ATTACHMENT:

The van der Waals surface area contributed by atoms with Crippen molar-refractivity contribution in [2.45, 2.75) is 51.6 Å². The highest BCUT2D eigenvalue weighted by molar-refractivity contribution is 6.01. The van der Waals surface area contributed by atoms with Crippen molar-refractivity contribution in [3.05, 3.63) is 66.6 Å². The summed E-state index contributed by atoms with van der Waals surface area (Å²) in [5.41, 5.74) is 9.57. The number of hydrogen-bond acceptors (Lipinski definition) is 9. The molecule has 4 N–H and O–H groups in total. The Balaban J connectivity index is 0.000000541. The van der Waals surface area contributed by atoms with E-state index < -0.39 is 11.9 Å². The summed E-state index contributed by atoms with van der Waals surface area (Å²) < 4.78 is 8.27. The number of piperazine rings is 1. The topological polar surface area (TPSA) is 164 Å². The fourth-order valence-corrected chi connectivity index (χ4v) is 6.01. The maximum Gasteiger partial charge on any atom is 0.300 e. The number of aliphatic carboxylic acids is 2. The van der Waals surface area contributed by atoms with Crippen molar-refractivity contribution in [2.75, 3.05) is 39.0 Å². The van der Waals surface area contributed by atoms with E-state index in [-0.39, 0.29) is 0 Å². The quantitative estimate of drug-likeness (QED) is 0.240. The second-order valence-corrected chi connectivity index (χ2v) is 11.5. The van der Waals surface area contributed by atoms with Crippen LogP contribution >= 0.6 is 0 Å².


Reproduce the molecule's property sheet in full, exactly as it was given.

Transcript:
The van der Waals surface area contributed by atoms with Crippen molar-refractivity contribution in [2.45, 2.75) is 51.6 Å². The highest BCUT2D eigenvalue weighted by molar-refractivity contribution is 6.01. The van der Waals surface area contributed by atoms with Crippen molar-refractivity contribution in [3.05, 3.63) is 66.6 Å². The summed E-state index contributed by atoms with van der Waals surface area (Å²) in [5.41, 5.74) is 9.57. The number of hydrogen-bond acceptors (Lipinski definition) is 9. The molecule has 4 N–H and O–H groups in total. The Balaban J connectivity index is 0.000000541. The van der Waals surface area contributed by atoms with E-state index < -0.39 is 11.9 Å². The summed E-state index contributed by atoms with van der Waals surface area (Å²) < 4.78 is 8.27. The number of piperazine rings is 1. The topological polar surface area (TPSA) is 164 Å². The fourth-order valence-corrected chi connectivity index (χ4v) is 6.01. The maximum Gasteiger partial charge on any atom is 0.300 e. The number of aliphatic carboxylic acids is 2. The van der Waals surface area contributed by atoms with Crippen molar-refractivity contribution in [2.75, 3.05) is 39.0 Å². The van der Waals surface area contributed by atoms with E-state index in [-0.39, 0.29) is 0 Å². The quantitative estimate of drug-likeness (QED) is 0.240. The second-order valence-corrected chi connectivity index (χ2v) is 11.5. The van der Waals surface area contributed by atoms with Crippen LogP contribution >= 0.6 is 0 Å².